Most City fans look at the side that has proficiently beaten us to the Premier League this season and wonder how it happened. But deep down we know why. Sir Alex Ferguson consistently managed to squeeze the best out of his team – regardless of how good or bad they were. Sure, he built a good team at Old Trafford these last two years but it’s nowhere near his best side, yet their results have been nothing short of impressive. That’s the Sir Alex factor, and that’s why we’re happy he’s going.

It is the end of an era at Old Trafford. There will be a lot of United fans – and football fans in general – who will not be able to recall a time when Sir Alex wasn’t perched in his seat at the Theatre of Dreams or fervently gesticulating at the officials from the touchline. One can only imagine Ryan Giggs turning up to training next season looking like a lost puppy. Sir Alex is the only club manager Ryan Giggs has ever known – and he made his debut 22 years ago.

The final game of the season for United against West Brom will see Sir Alex take charge of his 1500th (and final!) game as Manchester United manager. In his 26 years in charge he has won 38 trophies – including 13 league titles, two Champions League trophies and five FA Cups. It’s remarkable really. That’s why we’re rejoicing. There won’t ever be a manager like him again. And there probably won’t ever be a dynasty at a club like his at Old Trafford. That’s why he deserves respect even if, like the vast majority of City fans, you didn’t particularly like him.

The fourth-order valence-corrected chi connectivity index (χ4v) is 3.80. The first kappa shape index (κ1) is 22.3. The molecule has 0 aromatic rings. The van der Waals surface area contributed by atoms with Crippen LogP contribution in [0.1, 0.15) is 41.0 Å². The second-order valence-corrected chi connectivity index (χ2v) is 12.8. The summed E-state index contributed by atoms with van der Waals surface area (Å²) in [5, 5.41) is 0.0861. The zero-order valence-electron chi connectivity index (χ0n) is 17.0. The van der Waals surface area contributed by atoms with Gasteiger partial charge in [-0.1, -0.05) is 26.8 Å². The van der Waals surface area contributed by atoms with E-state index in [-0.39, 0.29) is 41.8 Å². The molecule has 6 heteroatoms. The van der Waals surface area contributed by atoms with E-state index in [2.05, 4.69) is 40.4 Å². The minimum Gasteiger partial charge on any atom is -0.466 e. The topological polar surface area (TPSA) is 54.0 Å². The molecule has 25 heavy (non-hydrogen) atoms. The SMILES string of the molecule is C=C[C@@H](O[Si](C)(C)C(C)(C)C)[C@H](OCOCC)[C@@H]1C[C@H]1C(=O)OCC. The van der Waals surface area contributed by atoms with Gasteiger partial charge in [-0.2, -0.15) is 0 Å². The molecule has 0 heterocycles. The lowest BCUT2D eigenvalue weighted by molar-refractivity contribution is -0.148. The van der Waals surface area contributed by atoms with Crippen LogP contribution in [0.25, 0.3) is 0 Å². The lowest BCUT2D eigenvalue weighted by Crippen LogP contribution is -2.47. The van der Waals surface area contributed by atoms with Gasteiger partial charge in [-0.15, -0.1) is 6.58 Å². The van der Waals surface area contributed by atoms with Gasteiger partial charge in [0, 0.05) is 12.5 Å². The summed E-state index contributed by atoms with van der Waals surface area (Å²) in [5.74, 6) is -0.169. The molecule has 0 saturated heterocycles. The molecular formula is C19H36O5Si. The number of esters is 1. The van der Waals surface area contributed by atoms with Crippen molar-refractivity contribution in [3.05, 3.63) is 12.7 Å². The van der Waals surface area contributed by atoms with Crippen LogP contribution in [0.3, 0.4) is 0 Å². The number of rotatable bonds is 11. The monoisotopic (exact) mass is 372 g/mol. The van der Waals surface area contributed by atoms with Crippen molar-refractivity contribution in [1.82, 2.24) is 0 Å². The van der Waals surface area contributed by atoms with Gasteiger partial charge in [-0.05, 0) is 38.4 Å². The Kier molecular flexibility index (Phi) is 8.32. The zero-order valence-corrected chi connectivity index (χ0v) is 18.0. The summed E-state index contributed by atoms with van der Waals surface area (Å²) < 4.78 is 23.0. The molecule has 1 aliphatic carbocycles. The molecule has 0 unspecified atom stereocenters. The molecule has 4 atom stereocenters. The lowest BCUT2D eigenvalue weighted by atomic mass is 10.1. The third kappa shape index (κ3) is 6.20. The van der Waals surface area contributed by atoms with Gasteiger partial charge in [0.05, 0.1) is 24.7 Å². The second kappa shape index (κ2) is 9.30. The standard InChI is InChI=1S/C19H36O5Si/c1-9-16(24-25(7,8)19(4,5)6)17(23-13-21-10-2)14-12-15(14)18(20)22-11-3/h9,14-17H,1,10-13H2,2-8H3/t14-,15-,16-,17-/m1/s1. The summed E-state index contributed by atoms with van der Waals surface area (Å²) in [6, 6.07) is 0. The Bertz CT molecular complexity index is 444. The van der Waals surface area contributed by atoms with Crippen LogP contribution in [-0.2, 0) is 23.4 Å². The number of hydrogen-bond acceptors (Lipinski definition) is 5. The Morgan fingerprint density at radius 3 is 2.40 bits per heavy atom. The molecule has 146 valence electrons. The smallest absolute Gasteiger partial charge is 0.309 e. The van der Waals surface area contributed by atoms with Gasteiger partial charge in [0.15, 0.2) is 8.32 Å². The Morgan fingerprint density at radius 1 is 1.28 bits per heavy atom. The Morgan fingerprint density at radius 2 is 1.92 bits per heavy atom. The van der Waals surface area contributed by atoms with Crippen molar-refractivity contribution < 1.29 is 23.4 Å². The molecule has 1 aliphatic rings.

Despite his bitter jibes and rambling rants about referees in the modern game, football will miss the red-faced Scot.

Farewell Sir Alex. Enjoy your retirement.

Everton 2-0 Manchester City

Manchester City may have left Goodison Park with a feeling of injustice but the problems lay deeper than a refereeing error. Sure, Marouane Fellaini’s handball should have been awarded as a penalty and should City have scored they may have gone on to win the game – or at least gain a point. The situation, however, is hypothetical and in reality the Blues got exactly what they deserved.

Everton had a point to prove although they never need firing up to play Manchester City. A shambolic defeat in the FA Cup last week against Wigan ended all hopes of a trophy, in a competition deemed as winnable, as David Moyes approaches the end of his 11th year in charge of the club.

For City though, sitting 15 points behind Manchester United, it was a chance to show that they had what it takes to claw the title back. They didn’t. City fans often sing about fighting ‘til the end, following the heroics of last season, but the 11 boys masquerading as men at Goodison Park showed no sign of that famous spirit.